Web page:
Finance Finance News Apple’s turnover: How the iPhone 11 reversed a tech behemoth’s ill-fortune

Apple’s turnover: How the iPhone 11 reversed a tech behemoth’s ill-fortune

Apple's iPhone 11 helped the business' net income surge.
The iPhone 11's unique camera design may have played a big role in Apple's record-breaking quarterly results. Photo: Getty
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After a tumultuous few years that saw customers and investors walk away, Apple has bounced back to deliver a record-breaking quarter.

In the three months ending December (the first quarter of Apple’s 2020 fiscal year) the company posted a record $US22.2 billion ($32.8 billion) in net income.

Revenue also reached an all-time quarterly high at $US91.8 billion ($135.6 billion).

Apple chief executive Tim Cook said those results were “fuelled by strong demand” for the latest iPhone model and record take-up of the company’s services (like Apple Music and Apple News) and wearable devices.

“During the holiday quarter our active installed base of devices grew in each of our geographic segments and has now reached over 1.5 billion,” Mr Cook said.

“We see this as a powerful testament to the satisfaction, engagement and loyalty of our customers – and a great driver of our growth across the board.”

Net sales of each segment of Apple’s products, measured in $US millions.

Apple’s shares surged 1.7 per cent off the back of the promising results.

Stunning reversal of fortune

Apple’s latest result marked a stark improvement for the business, which has seen customers ditch their iPhones and investors rush for the exits over the past two years.

And one of the driving forces behind the company’s turnaround is the success of the iPhone 11 – released in September – and its unusual, multi-lens camera.

An ad for the iPhone 11 in China.
The iPhone 11 features two or three camera lenses, depending on the model. Photo: Getty

Speaking to The New Daily, University of Melbourne consumer psychologist Dr Brent Coker said Apple was a master of marketing, and the iPhone 11’s camera was no exception.

“They would have done research to find out what people value most in a phone, and taking quality photos would have almost certainly been near the top,” Dr Coker said.

“Other phones will have great cameras too, but the principle of specialisation comes into it here.

“Samsung will say they have a great camera too, but they’ll also have this, that and the other, and they’ll have this whole list of features.

Apple will focus on one [feature], and laser-focus on that.’’

The unique camera design also helps with that. Regardless of whether or not the iPhone 11 takes better photos, its unique appearance is “cleverly designed” to draw attention to the camera.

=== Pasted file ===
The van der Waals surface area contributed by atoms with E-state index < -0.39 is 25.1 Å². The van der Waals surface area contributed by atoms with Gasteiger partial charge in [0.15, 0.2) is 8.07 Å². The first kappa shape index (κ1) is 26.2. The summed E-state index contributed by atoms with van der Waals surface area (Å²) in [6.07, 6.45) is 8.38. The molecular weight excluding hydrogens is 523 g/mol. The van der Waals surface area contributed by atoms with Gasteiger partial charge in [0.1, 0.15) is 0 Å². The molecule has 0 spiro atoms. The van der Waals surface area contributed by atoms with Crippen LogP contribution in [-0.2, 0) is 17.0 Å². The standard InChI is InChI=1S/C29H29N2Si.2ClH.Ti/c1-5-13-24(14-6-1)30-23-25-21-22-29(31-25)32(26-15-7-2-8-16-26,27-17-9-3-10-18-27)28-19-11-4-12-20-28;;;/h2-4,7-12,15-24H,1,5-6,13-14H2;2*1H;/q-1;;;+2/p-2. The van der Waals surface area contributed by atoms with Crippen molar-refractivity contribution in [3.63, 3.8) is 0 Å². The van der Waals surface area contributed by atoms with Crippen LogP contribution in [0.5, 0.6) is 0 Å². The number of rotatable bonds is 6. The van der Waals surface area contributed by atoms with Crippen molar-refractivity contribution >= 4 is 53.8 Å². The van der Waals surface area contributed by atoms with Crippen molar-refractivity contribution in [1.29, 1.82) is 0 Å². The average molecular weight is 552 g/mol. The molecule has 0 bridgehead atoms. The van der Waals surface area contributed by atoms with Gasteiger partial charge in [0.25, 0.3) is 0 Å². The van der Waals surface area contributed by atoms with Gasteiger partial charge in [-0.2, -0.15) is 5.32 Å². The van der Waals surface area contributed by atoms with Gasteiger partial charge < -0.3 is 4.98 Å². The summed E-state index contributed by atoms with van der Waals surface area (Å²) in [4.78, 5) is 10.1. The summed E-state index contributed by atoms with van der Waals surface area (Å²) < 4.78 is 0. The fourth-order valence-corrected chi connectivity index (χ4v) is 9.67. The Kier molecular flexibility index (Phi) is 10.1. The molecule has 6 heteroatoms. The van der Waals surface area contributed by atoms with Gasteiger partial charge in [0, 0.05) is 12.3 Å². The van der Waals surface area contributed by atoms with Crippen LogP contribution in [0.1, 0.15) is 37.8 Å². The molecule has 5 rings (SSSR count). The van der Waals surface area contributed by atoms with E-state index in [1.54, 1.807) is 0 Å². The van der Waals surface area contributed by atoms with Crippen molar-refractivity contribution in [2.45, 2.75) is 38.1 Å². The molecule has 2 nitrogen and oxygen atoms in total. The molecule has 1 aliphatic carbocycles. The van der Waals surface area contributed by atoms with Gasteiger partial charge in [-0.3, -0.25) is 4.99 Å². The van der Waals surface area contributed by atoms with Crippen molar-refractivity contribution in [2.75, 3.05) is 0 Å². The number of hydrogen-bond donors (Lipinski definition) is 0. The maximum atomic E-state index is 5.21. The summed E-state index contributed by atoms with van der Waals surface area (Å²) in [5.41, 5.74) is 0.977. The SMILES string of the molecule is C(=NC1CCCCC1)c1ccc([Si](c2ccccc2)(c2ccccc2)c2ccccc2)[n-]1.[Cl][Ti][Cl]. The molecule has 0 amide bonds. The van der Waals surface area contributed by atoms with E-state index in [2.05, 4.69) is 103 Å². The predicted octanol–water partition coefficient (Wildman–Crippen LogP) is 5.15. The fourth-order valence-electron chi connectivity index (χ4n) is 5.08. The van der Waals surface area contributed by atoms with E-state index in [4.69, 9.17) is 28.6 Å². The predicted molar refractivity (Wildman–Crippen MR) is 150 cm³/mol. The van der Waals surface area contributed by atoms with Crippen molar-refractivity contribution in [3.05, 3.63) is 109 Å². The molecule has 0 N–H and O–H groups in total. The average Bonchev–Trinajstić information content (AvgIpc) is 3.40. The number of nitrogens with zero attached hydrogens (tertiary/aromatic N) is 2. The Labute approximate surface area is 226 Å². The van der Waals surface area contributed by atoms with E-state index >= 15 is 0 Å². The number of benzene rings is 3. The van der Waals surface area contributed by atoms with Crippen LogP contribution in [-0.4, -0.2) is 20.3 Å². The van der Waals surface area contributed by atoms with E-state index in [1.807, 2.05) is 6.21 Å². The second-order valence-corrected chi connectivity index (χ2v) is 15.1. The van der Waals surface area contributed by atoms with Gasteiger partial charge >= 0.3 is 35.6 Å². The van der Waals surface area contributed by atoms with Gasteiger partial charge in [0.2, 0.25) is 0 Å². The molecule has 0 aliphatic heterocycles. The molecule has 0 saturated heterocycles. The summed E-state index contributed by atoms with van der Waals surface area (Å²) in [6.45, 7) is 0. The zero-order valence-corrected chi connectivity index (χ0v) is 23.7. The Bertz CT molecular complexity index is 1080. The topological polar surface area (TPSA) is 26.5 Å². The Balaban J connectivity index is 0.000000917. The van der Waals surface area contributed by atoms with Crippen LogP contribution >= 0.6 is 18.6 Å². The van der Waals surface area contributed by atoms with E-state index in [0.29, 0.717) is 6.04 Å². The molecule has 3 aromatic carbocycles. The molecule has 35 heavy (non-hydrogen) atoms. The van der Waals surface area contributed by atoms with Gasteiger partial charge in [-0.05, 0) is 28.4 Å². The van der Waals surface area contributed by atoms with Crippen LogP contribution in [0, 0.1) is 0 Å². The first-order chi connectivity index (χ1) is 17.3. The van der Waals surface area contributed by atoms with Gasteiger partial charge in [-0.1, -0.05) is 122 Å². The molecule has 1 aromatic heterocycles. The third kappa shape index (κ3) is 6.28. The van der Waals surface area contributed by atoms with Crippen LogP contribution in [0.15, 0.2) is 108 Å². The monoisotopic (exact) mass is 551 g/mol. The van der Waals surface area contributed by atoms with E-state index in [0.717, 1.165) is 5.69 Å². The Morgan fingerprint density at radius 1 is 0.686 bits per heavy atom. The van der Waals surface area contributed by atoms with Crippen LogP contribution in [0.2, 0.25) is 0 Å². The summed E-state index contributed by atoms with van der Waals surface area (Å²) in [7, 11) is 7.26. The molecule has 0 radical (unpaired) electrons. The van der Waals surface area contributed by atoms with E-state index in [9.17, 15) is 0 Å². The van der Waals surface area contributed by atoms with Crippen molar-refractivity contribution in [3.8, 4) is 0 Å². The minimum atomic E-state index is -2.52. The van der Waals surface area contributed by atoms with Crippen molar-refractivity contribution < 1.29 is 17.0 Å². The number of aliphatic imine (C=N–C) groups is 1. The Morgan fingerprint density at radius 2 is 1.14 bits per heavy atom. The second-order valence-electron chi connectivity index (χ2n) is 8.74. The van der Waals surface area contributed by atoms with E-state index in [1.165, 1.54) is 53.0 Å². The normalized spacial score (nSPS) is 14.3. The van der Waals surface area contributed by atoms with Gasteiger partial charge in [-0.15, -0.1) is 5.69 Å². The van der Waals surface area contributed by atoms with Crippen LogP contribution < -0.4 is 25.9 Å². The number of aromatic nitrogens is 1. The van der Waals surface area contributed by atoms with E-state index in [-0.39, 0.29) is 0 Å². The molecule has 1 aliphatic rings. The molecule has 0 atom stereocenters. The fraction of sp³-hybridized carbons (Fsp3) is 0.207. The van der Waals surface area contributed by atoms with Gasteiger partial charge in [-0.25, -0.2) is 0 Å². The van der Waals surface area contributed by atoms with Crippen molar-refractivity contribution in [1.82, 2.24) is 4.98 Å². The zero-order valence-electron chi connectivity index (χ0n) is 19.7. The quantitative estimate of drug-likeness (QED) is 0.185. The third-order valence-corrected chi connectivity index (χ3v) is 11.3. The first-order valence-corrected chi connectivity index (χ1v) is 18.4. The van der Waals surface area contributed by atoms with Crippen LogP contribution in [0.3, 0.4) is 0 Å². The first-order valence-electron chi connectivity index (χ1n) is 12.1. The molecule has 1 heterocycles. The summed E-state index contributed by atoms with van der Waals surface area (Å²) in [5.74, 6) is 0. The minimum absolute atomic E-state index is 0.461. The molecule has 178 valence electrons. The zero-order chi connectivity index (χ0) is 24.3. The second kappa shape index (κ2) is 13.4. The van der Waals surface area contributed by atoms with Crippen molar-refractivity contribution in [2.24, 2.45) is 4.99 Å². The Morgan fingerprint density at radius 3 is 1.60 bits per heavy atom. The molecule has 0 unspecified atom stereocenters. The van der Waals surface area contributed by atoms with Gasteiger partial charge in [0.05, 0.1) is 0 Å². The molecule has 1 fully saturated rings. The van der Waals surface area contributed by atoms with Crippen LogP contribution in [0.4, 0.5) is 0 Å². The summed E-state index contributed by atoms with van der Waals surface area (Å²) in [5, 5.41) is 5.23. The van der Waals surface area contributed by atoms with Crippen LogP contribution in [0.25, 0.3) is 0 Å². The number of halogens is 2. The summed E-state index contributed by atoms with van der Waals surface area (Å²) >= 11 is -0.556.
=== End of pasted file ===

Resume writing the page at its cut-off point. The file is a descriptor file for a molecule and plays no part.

Dr Coker added that the unique layout also suggested some attempt at innovation – a core part of Apple’s brand identity but one the business has struggled with since the death of co-founder Steve Jobs in 2011.

Adding further fuel to the photographic fire was Apple’s “shot on iPhone” marketing campaign that used videos and photos taken on customers’ devices as advertising material.

In some cases, photos were turned into billboard images and plastered around major cities.

These images, Dr Coker said, provide would-be iPhone buyers with “evidence” that the camera takes good photos.

Dr Coker said the focus on the camera was part of a broader marketing strategy that established a “brand personality” – meaning consumers identify certain traits with the company’s products.

Apple falls far from market expectation

Most market insiders expected Apple to net around $US51 billion ($75.45 billion) in iPhone sales.

The final $US56 billion ($82.85 billion) achieved by the company was a “massive leap” that few predicted, according to Bell Direct market analyst Jessica Amir.

But Ms Amir said the real success story in Apple’s quarterly results was the sharp improvement in wearable technology sales – particularly Apple watches and airpods.

“It’s the fastest-growing segment, and it’s also the newest segment,” Ms Amir told The New Daily.

“We saw it surge to $10 billion and that was more than the $7.1 billion Mac computers sold.”

Ms Amir said wearable technology could become an important part of the business, and described it as “the [segment] to watch”.

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